Enterprise Performance Management Architect (EPMA) Overview


Is the classic method of building Essbase and Planning applications becoming too cumbersome? Are you tired of building hierarchies through flat files? Often, the process of loading dimensions and hierarchies to Planning and Essbase can be a time consuming process and a maintenance nightmare! Enterprise Performance Management Architect (EPMA) is the leading tool, provided as part of the Oracle EPM Suite, designed to ease the burden of managing data and metadata for various application types between multiple Essbase and Planning Applications with common dimensionality. EPMA removes the dependency on traditional ETL tools and provides a single interface where hierarchies can be built and loaded to various applications directly through interface tables or flat files. EPMA version features direct integration with Oracle Data Relationship Manager (DRM), so that hierarchies can be managed and maintained directly through DRM. EPMA is not just a metadata tool; it also provides data synchronization between multiple applications, which will be covered in a subsequent article.

EPMA Shared Library

In EPMA, hierarchies can be imported from interface tables, flat files, and DRM. The EPMA shared library serves as a central hub for all dimensions, where they are imported, created, and refined for all applications. Dimensions, as well as their associated members and member properties, are viewable in the Shared Library and can be dragged into new or existing applications from the shared library to the application library with ease.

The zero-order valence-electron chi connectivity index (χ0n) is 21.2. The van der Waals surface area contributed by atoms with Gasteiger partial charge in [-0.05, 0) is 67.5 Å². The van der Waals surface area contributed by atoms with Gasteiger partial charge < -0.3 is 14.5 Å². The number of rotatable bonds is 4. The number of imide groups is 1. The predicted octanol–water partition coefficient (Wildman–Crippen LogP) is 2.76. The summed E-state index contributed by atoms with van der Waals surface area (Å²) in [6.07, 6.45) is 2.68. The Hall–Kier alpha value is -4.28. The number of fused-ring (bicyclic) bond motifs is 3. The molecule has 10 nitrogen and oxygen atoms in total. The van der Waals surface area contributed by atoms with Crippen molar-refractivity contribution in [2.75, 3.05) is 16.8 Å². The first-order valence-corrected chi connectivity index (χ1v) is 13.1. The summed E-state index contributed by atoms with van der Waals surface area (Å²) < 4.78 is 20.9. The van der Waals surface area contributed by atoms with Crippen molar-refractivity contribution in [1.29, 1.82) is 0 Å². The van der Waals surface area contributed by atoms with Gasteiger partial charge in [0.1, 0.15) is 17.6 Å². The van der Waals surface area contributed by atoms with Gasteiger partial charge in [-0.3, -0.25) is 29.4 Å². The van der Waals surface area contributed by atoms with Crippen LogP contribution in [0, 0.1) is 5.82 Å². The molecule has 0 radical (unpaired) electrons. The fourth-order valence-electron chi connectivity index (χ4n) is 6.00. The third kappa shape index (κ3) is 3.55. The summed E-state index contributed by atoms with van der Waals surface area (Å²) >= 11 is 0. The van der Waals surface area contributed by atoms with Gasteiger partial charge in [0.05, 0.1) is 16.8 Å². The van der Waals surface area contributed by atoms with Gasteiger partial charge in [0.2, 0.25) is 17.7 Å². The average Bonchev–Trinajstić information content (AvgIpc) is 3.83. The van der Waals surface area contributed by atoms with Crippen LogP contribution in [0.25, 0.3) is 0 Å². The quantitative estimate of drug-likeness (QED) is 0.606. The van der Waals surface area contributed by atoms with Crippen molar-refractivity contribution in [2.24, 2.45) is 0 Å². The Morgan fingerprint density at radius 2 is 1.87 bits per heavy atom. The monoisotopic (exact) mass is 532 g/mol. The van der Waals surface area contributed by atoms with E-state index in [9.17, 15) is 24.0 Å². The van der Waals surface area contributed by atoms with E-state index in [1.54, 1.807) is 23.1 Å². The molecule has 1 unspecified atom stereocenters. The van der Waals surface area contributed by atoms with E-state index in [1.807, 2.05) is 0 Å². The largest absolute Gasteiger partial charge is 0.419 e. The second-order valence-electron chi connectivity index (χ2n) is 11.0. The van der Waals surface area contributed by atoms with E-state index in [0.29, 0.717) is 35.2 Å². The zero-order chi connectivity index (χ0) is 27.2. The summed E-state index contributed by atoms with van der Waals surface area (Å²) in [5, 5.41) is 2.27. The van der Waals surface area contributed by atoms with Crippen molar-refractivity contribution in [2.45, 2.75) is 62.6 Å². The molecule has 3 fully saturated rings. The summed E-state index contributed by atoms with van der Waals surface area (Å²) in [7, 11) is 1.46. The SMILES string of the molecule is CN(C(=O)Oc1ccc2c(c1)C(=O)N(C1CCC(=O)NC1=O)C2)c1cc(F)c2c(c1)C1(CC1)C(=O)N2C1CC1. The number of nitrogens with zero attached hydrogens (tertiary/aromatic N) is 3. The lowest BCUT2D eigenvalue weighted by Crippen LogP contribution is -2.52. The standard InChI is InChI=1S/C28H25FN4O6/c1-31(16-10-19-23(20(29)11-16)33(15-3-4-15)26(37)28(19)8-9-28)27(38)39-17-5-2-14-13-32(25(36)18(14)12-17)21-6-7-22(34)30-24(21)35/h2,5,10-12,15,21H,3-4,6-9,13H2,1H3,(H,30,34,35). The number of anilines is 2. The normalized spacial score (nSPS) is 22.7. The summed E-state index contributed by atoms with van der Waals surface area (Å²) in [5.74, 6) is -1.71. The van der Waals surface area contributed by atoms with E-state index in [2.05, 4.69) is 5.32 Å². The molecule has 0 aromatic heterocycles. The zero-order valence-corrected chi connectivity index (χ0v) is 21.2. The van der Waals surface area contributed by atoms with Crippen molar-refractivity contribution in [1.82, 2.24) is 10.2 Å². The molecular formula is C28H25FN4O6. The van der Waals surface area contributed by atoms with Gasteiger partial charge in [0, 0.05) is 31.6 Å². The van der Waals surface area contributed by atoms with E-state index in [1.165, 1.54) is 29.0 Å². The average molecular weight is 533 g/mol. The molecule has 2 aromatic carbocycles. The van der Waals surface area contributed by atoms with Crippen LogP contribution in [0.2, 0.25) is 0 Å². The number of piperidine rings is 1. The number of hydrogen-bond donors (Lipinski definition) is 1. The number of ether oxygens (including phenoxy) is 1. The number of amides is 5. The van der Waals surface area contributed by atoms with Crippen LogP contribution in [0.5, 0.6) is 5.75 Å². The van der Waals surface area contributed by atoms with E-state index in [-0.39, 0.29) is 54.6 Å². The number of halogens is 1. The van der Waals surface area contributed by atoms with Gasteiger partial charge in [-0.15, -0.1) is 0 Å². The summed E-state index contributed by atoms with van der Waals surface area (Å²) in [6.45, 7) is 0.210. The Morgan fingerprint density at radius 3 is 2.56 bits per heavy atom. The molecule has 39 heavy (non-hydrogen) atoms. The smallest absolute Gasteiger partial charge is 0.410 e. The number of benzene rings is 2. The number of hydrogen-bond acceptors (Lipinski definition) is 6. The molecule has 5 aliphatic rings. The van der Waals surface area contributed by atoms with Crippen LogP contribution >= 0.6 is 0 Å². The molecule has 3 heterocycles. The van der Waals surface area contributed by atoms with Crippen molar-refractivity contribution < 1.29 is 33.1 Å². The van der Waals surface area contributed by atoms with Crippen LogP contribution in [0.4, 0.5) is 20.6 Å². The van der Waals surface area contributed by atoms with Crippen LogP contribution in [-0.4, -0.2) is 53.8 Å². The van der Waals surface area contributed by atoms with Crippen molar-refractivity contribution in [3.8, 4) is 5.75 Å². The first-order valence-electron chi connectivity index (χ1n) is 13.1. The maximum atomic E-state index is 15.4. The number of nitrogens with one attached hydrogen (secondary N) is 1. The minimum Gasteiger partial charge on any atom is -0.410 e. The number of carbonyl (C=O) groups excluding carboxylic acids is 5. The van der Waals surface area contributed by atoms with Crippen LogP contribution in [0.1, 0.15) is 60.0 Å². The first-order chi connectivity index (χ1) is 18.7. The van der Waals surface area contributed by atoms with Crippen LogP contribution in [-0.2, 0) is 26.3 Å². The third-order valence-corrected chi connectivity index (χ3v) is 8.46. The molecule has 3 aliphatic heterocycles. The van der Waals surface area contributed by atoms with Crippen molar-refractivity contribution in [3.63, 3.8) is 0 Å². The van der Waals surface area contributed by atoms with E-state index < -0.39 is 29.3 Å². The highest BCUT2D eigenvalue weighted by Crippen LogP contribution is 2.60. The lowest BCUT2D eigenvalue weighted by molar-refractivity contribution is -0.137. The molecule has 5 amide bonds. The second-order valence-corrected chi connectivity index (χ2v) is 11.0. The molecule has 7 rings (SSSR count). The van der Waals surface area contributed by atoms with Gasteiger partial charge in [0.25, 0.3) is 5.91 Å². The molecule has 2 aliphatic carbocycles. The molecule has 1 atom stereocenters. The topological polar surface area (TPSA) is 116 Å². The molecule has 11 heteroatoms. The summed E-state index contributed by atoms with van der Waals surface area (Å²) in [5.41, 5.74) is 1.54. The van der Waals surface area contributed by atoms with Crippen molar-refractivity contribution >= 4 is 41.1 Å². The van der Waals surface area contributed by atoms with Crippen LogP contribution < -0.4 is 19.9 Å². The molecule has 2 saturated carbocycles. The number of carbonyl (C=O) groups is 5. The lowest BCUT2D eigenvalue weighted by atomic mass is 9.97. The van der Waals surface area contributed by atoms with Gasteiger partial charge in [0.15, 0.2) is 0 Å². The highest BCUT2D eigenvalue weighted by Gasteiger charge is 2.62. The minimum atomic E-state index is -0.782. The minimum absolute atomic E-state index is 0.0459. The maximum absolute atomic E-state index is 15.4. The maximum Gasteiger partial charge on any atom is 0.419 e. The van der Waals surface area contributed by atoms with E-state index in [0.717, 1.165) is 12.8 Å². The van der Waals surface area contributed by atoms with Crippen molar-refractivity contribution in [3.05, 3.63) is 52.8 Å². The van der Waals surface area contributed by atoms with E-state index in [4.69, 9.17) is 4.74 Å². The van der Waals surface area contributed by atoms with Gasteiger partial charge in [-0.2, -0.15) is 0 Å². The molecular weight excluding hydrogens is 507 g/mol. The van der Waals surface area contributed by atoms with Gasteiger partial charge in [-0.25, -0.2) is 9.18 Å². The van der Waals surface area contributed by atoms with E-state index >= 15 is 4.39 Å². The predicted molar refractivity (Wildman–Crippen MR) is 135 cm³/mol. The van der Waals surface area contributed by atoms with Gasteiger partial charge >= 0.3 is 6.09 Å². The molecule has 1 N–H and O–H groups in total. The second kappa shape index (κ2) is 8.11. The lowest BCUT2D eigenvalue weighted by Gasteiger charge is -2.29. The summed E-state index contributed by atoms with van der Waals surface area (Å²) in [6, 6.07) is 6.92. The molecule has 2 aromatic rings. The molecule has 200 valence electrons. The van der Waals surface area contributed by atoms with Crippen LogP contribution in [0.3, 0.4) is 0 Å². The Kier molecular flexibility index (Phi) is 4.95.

Import Profiles

Are you looking for a faster way to import, update, and deploy dimensions to your applications? Import profiles can be created to update dimensions from DRM, interface tables, and flat files. Import profiles provide the flexibility to specify whether dimension updates will be merged with the shared library, or if they will replace the contents of the dimension altogether. Import profiles can also map the columns from the source to their corresponding EPMA properties. Once an import profile is created, it can be run manually to update the dimensions in the shared library or can be invoked through the EPMA batch client for an automated dimension update.

Application Library

Do you have multiple applications that leverage the same dimensionality? EPMA was specifically designed to facilitate the building and management of multiple applications that share dimensionality. Through EPMA, dimensions can be pushed to applications as either “shared” or “local”. “Local” dimensions do not get automatically updated when a change is made in the shared library. Any updates that need to be made to a local dimension get changed only in its corresponding application. All other applications that use the dimension do not get updated. “Shared” dimensions allow updates in the shared library to automatically be pushed to all corresponding applications once they deploy. Applications can be deployed through the EPMA Application Library as well as through the EPMA batch client.

The application library contains each EPMA-enabled application along with its dimensions, properties, and status. The application library contains a status to determine which applications are out of sync with the shared library and need to be deployed. Applications can also be validated from within the application library.

Job Console